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A History of World Societiesintroduces students to the global past through social history and the stories and voices of the people who lived it. Now published by Bedford/St. Martin's, and informed by the latest scholarship, the book has been thoroughly revised with students in mind to meet the needs of the evolving course. Proven to work in the classroom, the book's regional and comparative approach helps students understand the connections of global history while providing a manageable organization. With more global connections and comparisons, more documents, special features and activities that teach historical analysis, and an entirely new look, the ninth edition is the most teachable and accessible edition yet.
John P. McKay (Ph.D., University of California, Berkeley) is professor emeritus at the University of Illinois. He has written or edited numerous works, including the Herbert Baxter Adams Prize-winning book Pioneers for Profit: Foreign Entrepreneurship and Russian Industrialization, 1885-1913 and Tramways and Trolleys: The Rise of Urban Mass Transport in Europe.
Bennett D. Hill (Ph.D., Princeton), late of the University of Illinois, published English Cistercian Monasteries and Their Patrons in the Twelfth Century, Church and State in the Middle Ages, and numerous articles and reviews, and was one of the contributing editors to The Encyclopedia of World History. A Benedictine monk of St. Anselm's Abbey in Washington, D.C., he was also a visiting professor at Georgetown University.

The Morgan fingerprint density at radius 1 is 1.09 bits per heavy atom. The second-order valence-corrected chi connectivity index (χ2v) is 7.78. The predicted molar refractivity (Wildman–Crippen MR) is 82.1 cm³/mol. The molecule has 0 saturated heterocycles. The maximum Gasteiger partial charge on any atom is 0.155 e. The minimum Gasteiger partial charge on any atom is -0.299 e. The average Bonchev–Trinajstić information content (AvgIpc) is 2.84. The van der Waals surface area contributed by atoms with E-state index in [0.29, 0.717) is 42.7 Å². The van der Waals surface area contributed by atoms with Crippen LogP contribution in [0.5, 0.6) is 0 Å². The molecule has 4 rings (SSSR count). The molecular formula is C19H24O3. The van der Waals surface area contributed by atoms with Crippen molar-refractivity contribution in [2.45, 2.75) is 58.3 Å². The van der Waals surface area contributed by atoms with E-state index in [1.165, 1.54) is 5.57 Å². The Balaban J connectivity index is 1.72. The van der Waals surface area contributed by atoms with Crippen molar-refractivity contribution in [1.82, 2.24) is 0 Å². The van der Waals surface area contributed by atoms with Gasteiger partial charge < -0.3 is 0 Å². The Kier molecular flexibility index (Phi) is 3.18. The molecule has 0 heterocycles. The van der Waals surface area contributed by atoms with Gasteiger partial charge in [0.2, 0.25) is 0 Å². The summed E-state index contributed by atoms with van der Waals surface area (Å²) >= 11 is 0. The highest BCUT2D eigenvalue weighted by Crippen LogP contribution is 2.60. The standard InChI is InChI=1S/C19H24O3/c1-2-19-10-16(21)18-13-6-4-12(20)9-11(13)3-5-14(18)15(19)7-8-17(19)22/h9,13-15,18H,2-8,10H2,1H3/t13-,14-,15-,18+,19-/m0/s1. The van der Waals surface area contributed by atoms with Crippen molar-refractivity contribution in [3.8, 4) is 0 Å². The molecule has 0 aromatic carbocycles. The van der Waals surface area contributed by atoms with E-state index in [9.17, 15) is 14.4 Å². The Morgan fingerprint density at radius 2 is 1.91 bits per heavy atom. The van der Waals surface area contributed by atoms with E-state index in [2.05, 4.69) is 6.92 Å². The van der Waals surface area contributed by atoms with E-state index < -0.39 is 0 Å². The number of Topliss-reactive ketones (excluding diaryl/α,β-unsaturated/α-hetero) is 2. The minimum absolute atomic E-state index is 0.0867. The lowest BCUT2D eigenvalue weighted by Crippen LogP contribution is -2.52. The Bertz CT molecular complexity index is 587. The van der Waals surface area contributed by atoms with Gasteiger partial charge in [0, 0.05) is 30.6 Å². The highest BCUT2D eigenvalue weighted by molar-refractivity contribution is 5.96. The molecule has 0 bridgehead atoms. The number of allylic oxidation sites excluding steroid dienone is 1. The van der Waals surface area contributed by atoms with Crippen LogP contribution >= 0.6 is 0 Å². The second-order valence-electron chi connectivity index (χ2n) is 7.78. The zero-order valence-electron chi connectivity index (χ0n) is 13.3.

John Buckler (Ph.D., Harvard University) taught history at the University of Illinois. His published books include Theban Hegemony, 371-362 B.C.,Philip II and the Sacred War, and Aegean Greece in the Fourth Century B.C.. With Hans Beck, he most recently published Central Greece and the Politics of Power in the Fourth Century.
Patricia B. Ebrey (Ph.D., Columbia University), Professor of History at the University of Washington in Seattle, specializes in China. She has published numerous journal articles and The Cambridge Illustrated History of China, as well as numerous monographs. In 2010 she won the Shimada Prize for outstanding work of East Asian Art History for Accumulating Culture: The Collections of Emperor Huizong.
Roger B. Beck (Ph.D., Indiana University) is Distinguished Professor of African and twentieth-century world history at Eastern Illinois University. His publications include The History of South Africa, a translation of P. J. van der Merwe's The Migrant Farmer in the History of the Cape Colony, 1657-1842, and more than seventy-five articles, book chapters, and reviews. He is a former treasurer and Executive Council member of the World History Association.
Clare Haru Crowston (Ph.D., Cornell University) teaches at the University of Illinois, where she is currently associate professor of history. She is the author of Fabricating Women: The Seamstresses of Old Regime France, 1675-1791, which won the Berkshire and Hagley Prizes. She edited two special issues of the Journal of Women's History, has published numerous journal articles and reviews, and is a past president of the Society for French Historical Studies.
Merry E. Wiesner-Hanks (Ph.D., University of Wisconsin-Madison) taught first at Augustana College in Illinois, and since 1985 at the University of Wisconsin-Milwaukee, where she is currently UWM Distinguished Professor in the department of history. She is the coeditor of the Sixteenth Century Journal and the author or editor of more than twenty books, most recently The Marvelous Hairy Girls: The Gonzales Sisters and Their Worlds and Gender in History. She is the former Chief Reader for Advanced Placement World History.